First time climbing outside

http://youtu.be/oaRXFfGMXG4
http://youtu.be/oaRXFfGMXG4


(This post was edited by mikebarter387 on Feb 7, 2012, 5:48 AM)


marc801


Feb 6, 2012, 11:53 AM
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HISTmaj wrote:
Also I feel pretty comfortable Lead belaying, Ive been outdoor climbing 5 times, all weekend lengths usually at the Red, some at the New. Always have went with experienced others and they had entrusted me to Lead belay, def. was nerve racking the first time! But it wasnt something I hadnt practiced before-hand.
It's kinda obvious but I don't think it's been mentioned yet: it doesn't matter how comfortable and confident you are belaying a leader - it's how comfortable and confident, to say nothing of competent, the person belaying you is when you lead a route.


potreroed


Feb 6, 2012, 12:19 PM
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Just do it. Take that lead class and start leading but make sure you have a good belayer.


njrox


Feb 6, 2012, 12:20 PM
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I'm looking to do my first lead climb (outside) in the coming weeks too. Here is what I can offer

#1, I'm going with a guide
#2, I'm climbing routes well below my ability
#3, I'm climbing the routes on Top-Rope first and cleaning the route of gear so I know where the placements are

I've also been placing gear for quite a while and have enough peices in my rack (knowing what is needed for the route itself and its belay stations).

Just make sure your buddies know what they are doing when it comes to belaying a leader. It's critical to have an attentive belayer.


ablanchard17


Feb 6, 2012, 10:52 PM
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As long as your doing it right theres no problem.


jt512


Feb 6, 2012, 11:30 PM
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ablanchard17 wrote:
As long as your doing it right theres no problem.

*plonk*


Kartessa


Feb 7, 2012, 5:13 AM
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Ive seen lots of people who skipped the indoor/toprope step entirely and went straight to the sharp end. The thing that set them apart from most new climbers was that they were attentive, confident and competent. They didn't pretend to know anything, they listened to the person who was teaching them.

So no, there's no "time" to start leading, but you do need to reach a certain stage of understanding and humbleness. Being a know-it-all dick who doesn't listen or respect experience will only get you to start thinking of new and "better" ways to get yourself hurt.


rocknice2


Feb 7, 2012, 4:23 PM
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If you need to ask your ready.
Just do it smartly by learning from a guide or a good mentor.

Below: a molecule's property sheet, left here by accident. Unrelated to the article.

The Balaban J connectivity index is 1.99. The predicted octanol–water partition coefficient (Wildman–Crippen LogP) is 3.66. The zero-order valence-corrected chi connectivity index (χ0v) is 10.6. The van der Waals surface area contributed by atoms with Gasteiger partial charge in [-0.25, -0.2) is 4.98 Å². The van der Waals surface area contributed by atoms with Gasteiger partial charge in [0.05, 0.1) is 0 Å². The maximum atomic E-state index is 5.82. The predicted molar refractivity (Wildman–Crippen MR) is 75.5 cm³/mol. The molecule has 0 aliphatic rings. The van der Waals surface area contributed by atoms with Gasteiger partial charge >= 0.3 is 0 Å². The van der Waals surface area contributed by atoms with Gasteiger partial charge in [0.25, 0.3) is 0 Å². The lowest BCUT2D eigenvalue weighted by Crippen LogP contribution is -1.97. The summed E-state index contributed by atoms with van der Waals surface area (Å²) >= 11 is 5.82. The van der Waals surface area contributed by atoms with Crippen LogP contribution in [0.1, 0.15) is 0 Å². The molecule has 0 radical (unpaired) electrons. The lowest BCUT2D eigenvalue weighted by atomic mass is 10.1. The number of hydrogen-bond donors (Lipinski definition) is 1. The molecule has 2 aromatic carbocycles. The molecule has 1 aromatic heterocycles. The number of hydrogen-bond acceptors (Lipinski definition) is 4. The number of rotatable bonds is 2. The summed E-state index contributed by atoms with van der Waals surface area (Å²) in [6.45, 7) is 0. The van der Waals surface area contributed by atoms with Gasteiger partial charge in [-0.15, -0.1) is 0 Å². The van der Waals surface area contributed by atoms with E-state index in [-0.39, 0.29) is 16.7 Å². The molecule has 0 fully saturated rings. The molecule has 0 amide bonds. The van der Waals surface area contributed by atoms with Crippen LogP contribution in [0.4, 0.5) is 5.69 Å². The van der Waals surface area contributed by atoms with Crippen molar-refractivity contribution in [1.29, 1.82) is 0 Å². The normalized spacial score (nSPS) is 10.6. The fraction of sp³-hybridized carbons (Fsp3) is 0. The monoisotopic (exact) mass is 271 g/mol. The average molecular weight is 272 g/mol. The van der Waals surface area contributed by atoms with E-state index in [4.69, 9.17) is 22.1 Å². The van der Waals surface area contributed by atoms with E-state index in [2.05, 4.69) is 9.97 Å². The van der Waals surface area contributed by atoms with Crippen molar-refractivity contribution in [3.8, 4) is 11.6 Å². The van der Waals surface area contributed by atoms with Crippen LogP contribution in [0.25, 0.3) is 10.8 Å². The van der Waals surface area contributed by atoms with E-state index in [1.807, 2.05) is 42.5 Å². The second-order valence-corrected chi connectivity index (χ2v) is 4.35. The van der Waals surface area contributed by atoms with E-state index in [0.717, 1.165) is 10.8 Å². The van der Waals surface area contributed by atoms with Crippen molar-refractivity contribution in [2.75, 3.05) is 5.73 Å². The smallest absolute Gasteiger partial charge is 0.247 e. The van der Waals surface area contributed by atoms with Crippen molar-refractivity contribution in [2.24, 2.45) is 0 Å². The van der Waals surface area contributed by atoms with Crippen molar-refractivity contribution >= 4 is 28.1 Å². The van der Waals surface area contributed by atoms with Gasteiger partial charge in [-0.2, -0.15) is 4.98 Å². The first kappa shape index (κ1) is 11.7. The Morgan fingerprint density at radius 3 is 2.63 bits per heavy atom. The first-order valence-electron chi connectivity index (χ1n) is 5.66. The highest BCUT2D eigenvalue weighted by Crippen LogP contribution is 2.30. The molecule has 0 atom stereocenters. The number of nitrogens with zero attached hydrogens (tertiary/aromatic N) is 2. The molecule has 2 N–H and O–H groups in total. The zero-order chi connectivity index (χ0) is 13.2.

Start small like 5.5 / 5.6 or less if needed.
Lead On


guangzhou


Feb 7, 2012, 6:01 PM
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Sounds like good advice above. I learned to climb on lead more or less. Prior to my first lead, I had top-roped twice. MY first lead was a mock lead. My partner checked all the placements and immediately had me re-lead the route without a top-rope.

This was before climbing gym and when sport climbing was nowhere near where I lived. Nuts and hexes is what I learned on. To this day, I am more conformable on lead than on top-rope.


shockabuku


Feb 7, 2012, 6:31 PM
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No.


Geekstar


Feb 12, 2012, 7:54 AM
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I think starting to lead climb is really a decision that should be made by you and your climbing mentors (whether they're friends or paid). Lead climbing is not as much about being able to climb numbers (well, you do have to be able to climb what's available in your area) as much as it's about technique. Clipping, communication, trust, knowing how to set up anchors, having enough knowledge to analyze and fix unexpected issues.

I started lead climbing fairly soon into my (very short) climbing career.

I think once you realize that you're going to take climbing seriously and you're seriously invested in learning, that's when you want to lead. It's a necessary skill to being a serious climber, so I say go for it.Especially in a gym with a class!
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camhead


Feb 12, 2012, 8:54 AM
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You guys are missing the big point here. As the OP's username, "HISTmaj" indicates, he is a history major, and, even if he were to possess the quantitative ability to properly assess risk from a non-humanities perspective, he almost certainly will always lack the financial resources to take a belay test or afford a grigri2.


lena_chita
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Feb 12, 2012, 9:08 AM
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camhead wrote:
You guys are missing the big point here. As the OP's username, "HISTmaj" indicates, he is a history major, and, even if he were to possess the quantitative ability to properly assess risk from a non-humanities perspective, he almost certainly will always lack the financial resources to take a belay test or afford a grigri2.


You never know, she might be a HISTOLOGY major.


sp115


Feb 12, 2012, 11:14 AM
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camhead wrote:
You guys are missing the big point here. As the OP's username, "HISTmaj" indicates, he is a history major, and, even if he were to possess the quantitative ability to properly assess risk from a non-humanities perspective, he almost certainly will always lack the financial resources to take a belay test or afford a grigri2.


Heh, heh, excellent heckle.